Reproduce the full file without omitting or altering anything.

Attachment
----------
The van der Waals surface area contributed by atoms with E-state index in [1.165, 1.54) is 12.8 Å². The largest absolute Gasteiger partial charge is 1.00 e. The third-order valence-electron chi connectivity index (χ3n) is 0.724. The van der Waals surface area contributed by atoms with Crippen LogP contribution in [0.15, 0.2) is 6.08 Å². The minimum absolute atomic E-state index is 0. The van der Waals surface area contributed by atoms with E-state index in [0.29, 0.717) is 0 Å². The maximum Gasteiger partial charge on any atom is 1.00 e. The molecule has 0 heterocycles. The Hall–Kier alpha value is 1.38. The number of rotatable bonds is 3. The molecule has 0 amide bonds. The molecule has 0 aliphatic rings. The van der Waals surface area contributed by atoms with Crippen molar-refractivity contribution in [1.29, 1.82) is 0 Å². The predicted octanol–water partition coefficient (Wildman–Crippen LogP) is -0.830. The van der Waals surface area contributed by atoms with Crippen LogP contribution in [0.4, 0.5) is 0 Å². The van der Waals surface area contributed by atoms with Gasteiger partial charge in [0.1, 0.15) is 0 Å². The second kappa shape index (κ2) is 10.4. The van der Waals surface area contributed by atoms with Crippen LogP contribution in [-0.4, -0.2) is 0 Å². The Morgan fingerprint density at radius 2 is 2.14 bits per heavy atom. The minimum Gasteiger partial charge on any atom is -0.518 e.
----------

The van der Waals surface area contributed by atoms with E-state index in [1.165, 1.54) is 12.8 Å². The largest absolute Gasteiger partial charge is 1.00 e. The third-order valence-electron chi connectivity index (χ3n) is 0.724. The van der Waals surface area contributed by atoms with Crippen LogP contribution in [0.15, 0.2) is 6.08 Å². The minimum absolute atomic E-state index is 0. The van der Waals surface area contributed by atoms with E-state index in [0.29, 0.717) is 0 Å². The maximum Gasteiger partial charge on any atom is 1.00 e. The molecule has 0 heterocycles. The Hall–Kier alpha value is 1.38. The number of rotatable bonds is 3. The molecule has 0 amide bonds. The molecule has 0 aliphatic rings. The van der Waals surface area contributed by atoms with Crippen molar-refractivity contribution in [1.29, 1.82) is 0 Å². The predicted octanol–water partition coefficient (Wildman–Crippen LogP) is -0.830. The van der Waals surface area contributed by atoms with Crippen LogP contribution in [0.4, 0.5) is 0 Å². The van der Waals surface area contributed by atoms with Gasteiger partial charge in [0.1, 0.15) is 0 Å². The second kappa shape index (κ2) is 10.4. The van der Waals surface area contributed by atoms with Crippen LogP contribution in [-0.4, -0.2) is 0 Å². The Morgan fingerprint density at radius 2 is 2.14 bits per heavy atom. The minimum Gasteiger partial charge on any atom is -0.518 e.